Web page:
His achievements are many – although the ones that stand out for him are passing his BDSc with unexpected honours when it was largely unheard of and being offered a senior full-time and tenured position at the Department of Periodontology at the University of Michigan. He also found teaching very rewarding, with a history lecturing on dental radiography and periodontology at UWA.
Retirement will certainly not mean slowing down for Rob, who will be continuing the examination of Abrolhos Island skulls from 1629, along with forensic pathologist, Dr Steve Knott, to get a snapshot of dental health in Dutch seafarers and travellers in the 17th century. Rob, who has dived on the wreckage of the Batavia site, is keen to see what else they will discover from the story the skulls will tell, which he says is a “glacial” project.
“The skulls are kept at Fremantle and the anthropology department at UWA gets out about four or five skulls at a time out of the 22 discovered to date. They have taken CT studies of the skulls and we are taking intra-oral radiographs. There is some interesting information coming up – we can already refute one published study on these skulls.”
His research accomplishments also extend beyond dentistry, with one project examining the North African paintings of Australian impressionist, Emanuel Phillips Fox.
Creating a virtual map using postcards of Bou Sa'da, where the paintings are set, Rob realised that the names of some of paintings were confused. He suggested title changes for five works of Phillips Fox, and also suggested reattributing one of the paintings to Fox’s wife, Ethel Carrick. Rob presented his study to a capacity audience at Lawrence Wilson Art Gallery a few years ago.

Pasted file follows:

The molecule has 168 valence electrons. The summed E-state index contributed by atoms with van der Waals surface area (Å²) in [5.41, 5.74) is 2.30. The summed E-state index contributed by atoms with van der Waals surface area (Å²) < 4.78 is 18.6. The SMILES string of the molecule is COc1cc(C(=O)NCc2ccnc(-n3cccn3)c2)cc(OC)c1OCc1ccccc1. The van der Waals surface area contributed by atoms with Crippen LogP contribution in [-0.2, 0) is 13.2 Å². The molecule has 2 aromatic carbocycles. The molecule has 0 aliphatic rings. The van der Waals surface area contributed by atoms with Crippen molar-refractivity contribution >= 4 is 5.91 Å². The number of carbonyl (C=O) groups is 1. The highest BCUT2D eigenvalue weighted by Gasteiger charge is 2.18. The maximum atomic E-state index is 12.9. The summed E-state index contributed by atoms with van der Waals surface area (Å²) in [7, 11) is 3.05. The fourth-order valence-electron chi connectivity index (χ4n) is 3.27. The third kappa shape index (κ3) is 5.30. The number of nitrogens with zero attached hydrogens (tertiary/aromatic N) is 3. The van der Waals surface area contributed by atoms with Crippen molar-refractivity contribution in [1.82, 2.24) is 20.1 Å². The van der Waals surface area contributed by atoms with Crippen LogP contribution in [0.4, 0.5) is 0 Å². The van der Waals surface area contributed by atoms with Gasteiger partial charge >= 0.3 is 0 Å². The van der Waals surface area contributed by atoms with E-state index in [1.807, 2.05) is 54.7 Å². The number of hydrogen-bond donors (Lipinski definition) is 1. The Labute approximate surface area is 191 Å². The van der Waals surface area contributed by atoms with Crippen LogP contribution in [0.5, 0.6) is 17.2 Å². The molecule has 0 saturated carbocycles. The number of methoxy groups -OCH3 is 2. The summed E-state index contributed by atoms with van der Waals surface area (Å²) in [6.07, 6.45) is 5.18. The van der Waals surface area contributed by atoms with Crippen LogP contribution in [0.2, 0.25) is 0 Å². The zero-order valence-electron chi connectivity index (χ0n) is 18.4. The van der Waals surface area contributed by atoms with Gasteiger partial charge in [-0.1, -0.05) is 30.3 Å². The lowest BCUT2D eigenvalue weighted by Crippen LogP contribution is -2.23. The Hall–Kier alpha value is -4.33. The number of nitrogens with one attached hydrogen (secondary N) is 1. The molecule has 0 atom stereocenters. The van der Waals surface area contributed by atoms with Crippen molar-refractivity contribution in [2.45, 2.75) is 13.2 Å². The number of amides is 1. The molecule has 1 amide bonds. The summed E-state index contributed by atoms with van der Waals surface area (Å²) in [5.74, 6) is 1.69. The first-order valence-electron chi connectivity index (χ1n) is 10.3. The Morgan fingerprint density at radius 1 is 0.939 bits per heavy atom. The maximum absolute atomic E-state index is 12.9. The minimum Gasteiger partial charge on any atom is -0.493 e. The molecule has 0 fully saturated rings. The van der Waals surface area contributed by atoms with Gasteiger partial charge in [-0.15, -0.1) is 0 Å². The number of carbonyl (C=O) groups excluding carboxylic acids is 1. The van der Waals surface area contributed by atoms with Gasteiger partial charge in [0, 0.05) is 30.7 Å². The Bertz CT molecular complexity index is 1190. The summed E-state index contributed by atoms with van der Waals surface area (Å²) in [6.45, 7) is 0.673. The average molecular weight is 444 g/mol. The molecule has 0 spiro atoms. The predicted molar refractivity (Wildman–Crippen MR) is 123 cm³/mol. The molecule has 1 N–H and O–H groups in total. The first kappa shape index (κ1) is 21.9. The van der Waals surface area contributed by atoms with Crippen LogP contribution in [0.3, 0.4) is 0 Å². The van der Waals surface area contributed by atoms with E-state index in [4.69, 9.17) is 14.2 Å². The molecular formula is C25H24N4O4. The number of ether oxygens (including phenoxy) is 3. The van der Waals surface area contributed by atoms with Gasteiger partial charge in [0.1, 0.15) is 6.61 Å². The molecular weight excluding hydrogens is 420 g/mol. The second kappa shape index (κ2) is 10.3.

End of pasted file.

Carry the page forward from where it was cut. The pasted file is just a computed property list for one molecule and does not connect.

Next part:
Pursuing his love and appreciation of art, Rob is about to become a Gallery Guide at the Art Gallery of Western Australia: “I will be the guy who gives people the background on the artworks,” he says. “I hope to fertilise and nurture an interest in art for others. I was very lucky at the Royal Dental Hospital in London because the school was almost back–to–back with the National Gallery, so I used to often not eat lunch and go to the gallery. There were some fantastic gallery guides there.
So, when I heard that there were positions at the local gallery, I made an enquiry and was encouraged to apply. I have to do about 12 months training, but I will be very happy to give something back because art has done a lot for me.”
An interest in art, encouraged by his mother and his art teachers at Perth Modern School, continues to be a passion for Rob, who urges new dentists to pursue a hobby outside of work.
“When I finished my master’s degree, I did an evening course in fine–art printmaking at Perth Tech,” he recalls. “I was anonymous once I pulled on an old pair of ink–stained jeans and left the surgery. I had a great teacher in the late Judith Chambers, who really inspired me. It was very important to have something else outside of dentistry because you have to have that balance – otherwise you’d go nuts.”
For a man with such a varied career in dentistry, it’s interesting to wonder what he’ll miss most as he enters retirement. “Oh,” he says, laughing. “that’s easy. The free toothpaste, but also many of my colleagues.”